I have begun to wonder whether the concept of “rape” is useful as an umbrella term covering many instances that do not resemble each other strongly.  This is particularly noticeable in marginal and edge cases, where it seems to me worth doing to dissolve the question and taboo the word (e.g. diagnosing situations as “this person fucked up here and here, that person is likely to be dangerous in the future, the third person is probably in the ethical clear but  not relationship material” or whatever).  I don’t expect anyone who reads this post to find all of these examples ambiguous, but I think probably some of them will seem so.  They get weird in places.  I ran out of letters of the alphabet before I ran out of ways to make the concept of rape confusing, so feel free to add more ideas.  All of the rape-related content warnings.

1 – Alice agrees to PIV with Bob as long as he’ll go down on her after, because she doesn’t orgasm from penetration and she isn’t interested if she doesn’t get off. PIV ensues. When it concludes, Bob dumps her on the spot and doesn’t go down on her. Has Alice been raped?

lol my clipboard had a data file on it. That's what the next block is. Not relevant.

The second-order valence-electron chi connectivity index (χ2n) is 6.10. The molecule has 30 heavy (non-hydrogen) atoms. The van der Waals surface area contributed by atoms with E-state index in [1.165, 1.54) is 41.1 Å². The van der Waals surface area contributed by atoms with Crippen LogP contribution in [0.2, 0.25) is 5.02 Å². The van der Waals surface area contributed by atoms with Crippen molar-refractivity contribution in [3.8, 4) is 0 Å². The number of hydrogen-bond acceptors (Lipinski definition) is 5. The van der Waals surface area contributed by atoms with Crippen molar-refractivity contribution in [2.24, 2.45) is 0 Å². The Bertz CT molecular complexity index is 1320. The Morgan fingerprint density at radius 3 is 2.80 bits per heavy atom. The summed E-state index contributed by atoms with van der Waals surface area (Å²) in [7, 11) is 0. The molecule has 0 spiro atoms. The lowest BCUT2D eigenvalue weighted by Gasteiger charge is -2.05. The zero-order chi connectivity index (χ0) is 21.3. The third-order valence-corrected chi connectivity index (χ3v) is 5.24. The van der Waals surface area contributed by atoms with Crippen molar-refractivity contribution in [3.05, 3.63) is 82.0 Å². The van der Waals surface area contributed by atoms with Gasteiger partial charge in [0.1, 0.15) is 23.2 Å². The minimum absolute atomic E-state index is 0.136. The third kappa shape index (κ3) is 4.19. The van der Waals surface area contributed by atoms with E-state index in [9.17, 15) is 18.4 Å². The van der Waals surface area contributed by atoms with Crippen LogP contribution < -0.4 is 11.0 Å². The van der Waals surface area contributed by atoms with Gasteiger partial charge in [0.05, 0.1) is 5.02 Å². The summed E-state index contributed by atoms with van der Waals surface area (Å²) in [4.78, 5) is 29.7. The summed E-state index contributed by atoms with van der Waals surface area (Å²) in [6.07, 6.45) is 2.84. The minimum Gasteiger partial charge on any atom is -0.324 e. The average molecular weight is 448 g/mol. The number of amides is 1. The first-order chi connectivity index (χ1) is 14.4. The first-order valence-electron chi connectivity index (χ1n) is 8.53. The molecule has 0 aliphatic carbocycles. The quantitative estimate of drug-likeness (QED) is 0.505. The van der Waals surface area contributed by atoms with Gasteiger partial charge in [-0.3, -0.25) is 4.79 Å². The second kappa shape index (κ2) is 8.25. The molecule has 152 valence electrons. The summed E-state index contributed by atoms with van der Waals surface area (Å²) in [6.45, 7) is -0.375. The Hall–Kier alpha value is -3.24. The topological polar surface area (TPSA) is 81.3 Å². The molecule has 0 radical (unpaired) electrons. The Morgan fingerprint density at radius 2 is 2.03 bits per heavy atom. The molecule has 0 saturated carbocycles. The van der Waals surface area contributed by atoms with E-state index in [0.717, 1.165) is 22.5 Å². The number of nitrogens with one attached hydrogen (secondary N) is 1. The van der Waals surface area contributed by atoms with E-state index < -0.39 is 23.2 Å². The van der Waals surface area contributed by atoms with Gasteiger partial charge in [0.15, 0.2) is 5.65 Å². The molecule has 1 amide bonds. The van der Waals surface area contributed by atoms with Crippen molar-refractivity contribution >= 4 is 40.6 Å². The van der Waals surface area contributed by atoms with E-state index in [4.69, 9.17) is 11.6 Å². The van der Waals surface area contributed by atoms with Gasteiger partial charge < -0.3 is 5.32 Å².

2 – Alice agrees to sex with Bob as long as he gives her permission to sleep with her friend Caleb later. Sex ensues. Bob then reverses himself on letting Alice have sex with Caleb and says he’ll break up with her if she does it. Has Alice been raped?

3 – Bob agrees to sex with Alice as long as she’ll do the dishes the next morning, since otherwise he wants to get them handled tonight. Sex ensues. The next morning, Alice doesn’t even touch the dishes. Has Bob been raped?

4 – Bob agrees to sex with Alice as long as she’ll do the dishes the next morning. Sex ensues, and then Alice dumps him on the spot and never touches the dishes. Has Bob been raped?